Warning – I’m about to go all science geeky on you. I’ve tried my best to avoid too many technical terms. Most of this info was summarized from the Leukemia and Lymphoma Society webpage, which is a great resource on blood cancers, and the Cancer Research Center of the UK, which states their information quite clearly and in an organized fashion (typical of Brits).

Cancer is basically a situation where the cells in a specific area of your body go rogue and begin to divide at an uncontrollable rate with damaged DNA. Not to scare you, but these rogue cells exist in everyone’s body all of the time. Fortunately, the human body has mechanisms to identify rogue cells and kill them but the mechanisms of identification and/or killing in specific areas can be damaged. If that system fails, your immune system should take over as a backup to isolate and kill rogue cells, but as you’ll see below, non-Hodgkin’s lymphoma is a cancer that attacks your immune system, so that was a non-starter in my case. The abnormal cells will continue to divide at an alarming rate, eventually forming a tumor and will spread to other areas of the body if not treated.

Lymphoma is a blood cancer, specifically originating in the lymphatic system, whose role is to protect against disease and infection. The lymphatic system includes lymph nodes and vessels, the spleen, bone marrow, and blood plasma among other things. The lymph nodes contain white blood cells called lymphocytes that kill diseases and infections that might enter the body. The nodes are connected to one another by lymph vessels and those lymph vessels also connect to your blood vessels. This is how lymphocytes enter the blood. There are three different kinds of lymphocytes, including B cells that produce antibodies to fight infection.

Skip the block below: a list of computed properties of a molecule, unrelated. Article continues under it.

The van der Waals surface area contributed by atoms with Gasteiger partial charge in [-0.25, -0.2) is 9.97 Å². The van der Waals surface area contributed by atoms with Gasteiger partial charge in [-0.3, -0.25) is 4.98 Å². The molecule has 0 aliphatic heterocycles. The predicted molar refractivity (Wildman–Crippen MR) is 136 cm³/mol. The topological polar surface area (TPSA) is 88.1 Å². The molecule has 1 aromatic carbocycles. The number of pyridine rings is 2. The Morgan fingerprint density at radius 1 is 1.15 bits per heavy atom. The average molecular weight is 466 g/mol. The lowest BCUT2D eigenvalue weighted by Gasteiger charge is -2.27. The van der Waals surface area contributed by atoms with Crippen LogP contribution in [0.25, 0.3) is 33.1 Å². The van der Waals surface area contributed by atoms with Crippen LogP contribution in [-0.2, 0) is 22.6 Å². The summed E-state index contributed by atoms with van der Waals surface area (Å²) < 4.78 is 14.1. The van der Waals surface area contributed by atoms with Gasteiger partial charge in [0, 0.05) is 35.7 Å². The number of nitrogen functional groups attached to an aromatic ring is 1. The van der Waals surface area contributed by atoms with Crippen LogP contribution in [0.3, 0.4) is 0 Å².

There are two main types of lymphoma – Hodgkin’s and non-Hodgkin’s (NHL). NHL is the 7th most common cancer in the USA, with aggressive (fast growing) sub-types making up 60% of all NHL cases. Diffuse large B cell, the most common form of aggressive NHL, is diagnosed in half of the NHL cases in the country, so I have a lot of company.

For those of you who are Curb Your Enthusiasm fans, you will know Hodgkin’s lymphoma as the “good Hodgkin’s” (, because of its higher cure rate than non-Hodgkin’s. As you may have already sensed, Jeff and I cope with pretty much everything in our lives, especially my cancer diagnosis, using (often irreverent) humor, so when I told him the definitive diagnosis of non-Hodgkin’s lymphoma, we were both quiet for a moment and then I asked, “Is that the good Hodgkin’s or the bad Hodgkin’s?” This was one of my many times throughout this process that we both knew I was going to be just fine.

After my oncologist spoke with me about my specific diagnosis, the first question out of my mouth was, “What is the prognosis?” The prognosis for most cancers depends on a number of factors, including your age, health prior to the diagnosis, whether the tumor is localized to one area or has spread, and your stage. The diagnosis rates of NHL increase with age generally, with most patients being 55-60 or older, but my doctor informed me that diffuse large B cell lymphoma of the mediastinum (chest cavity) is one of the most common cancer diagnoses in young women between the ages of 20-40.